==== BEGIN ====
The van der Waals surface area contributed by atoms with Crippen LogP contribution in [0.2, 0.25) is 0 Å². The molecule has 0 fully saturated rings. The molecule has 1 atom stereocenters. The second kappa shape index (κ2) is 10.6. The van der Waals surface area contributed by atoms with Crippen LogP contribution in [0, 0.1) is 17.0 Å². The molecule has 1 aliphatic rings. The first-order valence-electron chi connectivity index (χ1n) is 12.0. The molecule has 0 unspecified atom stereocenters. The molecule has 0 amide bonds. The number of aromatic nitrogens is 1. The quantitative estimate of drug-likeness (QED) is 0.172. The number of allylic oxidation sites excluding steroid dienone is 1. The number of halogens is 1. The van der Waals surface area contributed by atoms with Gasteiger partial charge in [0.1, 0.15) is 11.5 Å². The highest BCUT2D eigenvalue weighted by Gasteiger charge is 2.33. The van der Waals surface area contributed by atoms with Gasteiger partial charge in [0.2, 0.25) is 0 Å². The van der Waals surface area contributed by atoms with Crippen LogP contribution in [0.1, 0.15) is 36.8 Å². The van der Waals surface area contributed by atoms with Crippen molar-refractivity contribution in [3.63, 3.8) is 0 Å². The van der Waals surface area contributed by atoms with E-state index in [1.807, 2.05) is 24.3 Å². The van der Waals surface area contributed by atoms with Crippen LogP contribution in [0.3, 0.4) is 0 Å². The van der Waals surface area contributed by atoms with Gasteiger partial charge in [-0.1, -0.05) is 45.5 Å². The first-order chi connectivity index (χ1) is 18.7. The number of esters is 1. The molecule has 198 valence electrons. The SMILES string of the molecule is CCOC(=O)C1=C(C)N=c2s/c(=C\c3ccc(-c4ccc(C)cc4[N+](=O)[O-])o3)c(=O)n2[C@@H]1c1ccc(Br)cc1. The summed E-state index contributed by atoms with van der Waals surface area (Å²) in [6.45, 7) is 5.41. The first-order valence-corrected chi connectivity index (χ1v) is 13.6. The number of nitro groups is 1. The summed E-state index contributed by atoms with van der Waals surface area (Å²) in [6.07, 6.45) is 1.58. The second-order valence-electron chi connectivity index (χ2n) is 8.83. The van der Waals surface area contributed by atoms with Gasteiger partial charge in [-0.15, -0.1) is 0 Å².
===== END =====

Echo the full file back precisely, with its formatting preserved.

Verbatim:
The van der Waals surface area contributed by atoms with Crippen LogP contribution in [0.2, 0.25) is 0 Å². The molecule has 0 fully saturated rings. The molecule has 1 atom stereocenters. The second kappa shape index (κ2) is 10.6. The van der Waals surface area contributed by atoms with Crippen LogP contribution in [0, 0.1) is 17.0 Å². The molecule has 1 aliphatic rings. The first-order valence-electron chi connectivity index (χ1n) is 12.0. The molecule has 0 unspecified atom stereocenters. The molecule has 0 amide bonds. The number of aromatic nitrogens is 1. The quantitative estimate of drug-likeness (QED) is 0.172. The number of allylic oxidation sites excluding steroid dienone is 1. The number of halogens is 1. The van der Waals surface area contributed by atoms with Gasteiger partial charge in [0.1, 0.15) is 11.5 Å². The highest BCUT2D eigenvalue weighted by Gasteiger charge is 2.33. The van der Waals surface area contributed by atoms with Gasteiger partial charge in [0.2, 0.25) is 0 Å². The van der Waals surface area contributed by atoms with Crippen LogP contribution in [0.1, 0.15) is 36.8 Å². The van der Waals surface area contributed by atoms with Crippen molar-refractivity contribution in [3.63, 3.8) is 0 Å². The van der Waals surface area contributed by atoms with E-state index in [1.807, 2.05) is 24.3 Å². The van der Waals surface area contributed by atoms with Crippen LogP contribution in [0.3, 0.4) is 0 Å². The van der Waals surface area contributed by atoms with Gasteiger partial charge in [-0.1, -0.05) is 45.5 Å². The first-order chi connectivity index (χ1) is 18.7. The number of esters is 1. The molecule has 198 valence electrons. The SMILES string of the molecule is CCOC(=O)C1=C(C)N=c2s/c(=C\c3ccc(-c4ccc(C)cc4[N+](=O)[O-])o3)c(=O)n2[C@@H]1c1ccc(Br)cc1. The summed E-state index contributed by atoms with van der Waals surface area (Å²) in [6.45, 7) is 5.41. The first-order valence-corrected chi connectivity index (χ1v) is 13.6. The number of nitro groups is 1. The summed E-state index contributed by atoms with van der Waals surface area (Å²) in [6.07, 6.45) is 1.58. The second-order valence-electron chi connectivity index (χ2n) is 8.83. The van der Waals surface area contributed by atoms with Gasteiger partial charge in [-0.15, -0.1) is 0 Å².